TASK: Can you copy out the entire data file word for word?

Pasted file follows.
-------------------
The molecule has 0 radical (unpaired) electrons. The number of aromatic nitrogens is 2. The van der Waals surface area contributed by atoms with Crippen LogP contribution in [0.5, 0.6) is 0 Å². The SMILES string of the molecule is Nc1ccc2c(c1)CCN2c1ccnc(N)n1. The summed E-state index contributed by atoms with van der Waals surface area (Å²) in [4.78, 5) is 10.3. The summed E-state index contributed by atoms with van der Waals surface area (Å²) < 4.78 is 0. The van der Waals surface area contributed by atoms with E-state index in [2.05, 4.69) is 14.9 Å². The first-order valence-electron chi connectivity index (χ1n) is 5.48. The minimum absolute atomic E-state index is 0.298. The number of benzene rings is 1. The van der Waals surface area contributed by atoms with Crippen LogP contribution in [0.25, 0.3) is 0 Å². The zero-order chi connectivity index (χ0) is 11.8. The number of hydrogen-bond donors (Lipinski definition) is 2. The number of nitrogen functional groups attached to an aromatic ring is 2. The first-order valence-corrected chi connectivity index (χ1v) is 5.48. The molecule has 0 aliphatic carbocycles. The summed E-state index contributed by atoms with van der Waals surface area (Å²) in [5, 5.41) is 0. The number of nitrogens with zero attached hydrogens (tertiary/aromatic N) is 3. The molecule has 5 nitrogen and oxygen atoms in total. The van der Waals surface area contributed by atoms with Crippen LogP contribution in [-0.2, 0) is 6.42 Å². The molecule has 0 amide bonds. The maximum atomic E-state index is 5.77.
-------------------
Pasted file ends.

The molecule has 0 radical (unpaired) electrons. The number of aromatic nitrogens is 2. The van der Waals surface area contributed by atoms with Crippen LogP contribution in [0.5, 0.6) is 0 Å². The SMILES string of the molecule is Nc1ccc2c(c1)CCN2c1ccnc(N)n1. The summed E-state index contributed by atoms with van der Waals surface area (Å²) in [4.78, 5) is 10.3. The summed E-state index contributed by atoms with van der Waals surface area (Å²) < 4.78 is 0. The van der Waals surface area contributed by atoms with E-state index in [2.05, 4.69) is 14.9 Å². The first-order valence-electron chi connectivity index (χ1n) is 5.48. The minimum absolute atomic E-state index is 0.298. The number of benzene rings is 1. The van der Waals surface area contributed by atoms with Crippen LogP contribution in [0.25, 0.3) is 0 Å². The zero-order chi connectivity index (χ0) is 11.8. The number of hydrogen-bond donors (Lipinski definition) is 2. The number of nitrogen functional groups attached to an aromatic ring is 2. The first-order valence-corrected chi connectivity index (χ1v) is 5.48. The molecule has 0 aliphatic carbocycles. The summed E-state index contributed by atoms with van der Waals surface area (Å²) in [5, 5.41) is 0. The number of nitrogens with zero attached hydrogens (tertiary/aromatic N) is 3. The molecule has 5 nitrogen and oxygen atoms in total. The van der Waals surface area contributed by atoms with Crippen LogP contribution in [-0.2, 0) is 6.42 Å². The molecule has 0 amide bonds. The maximum atomic E-state index is 5.77.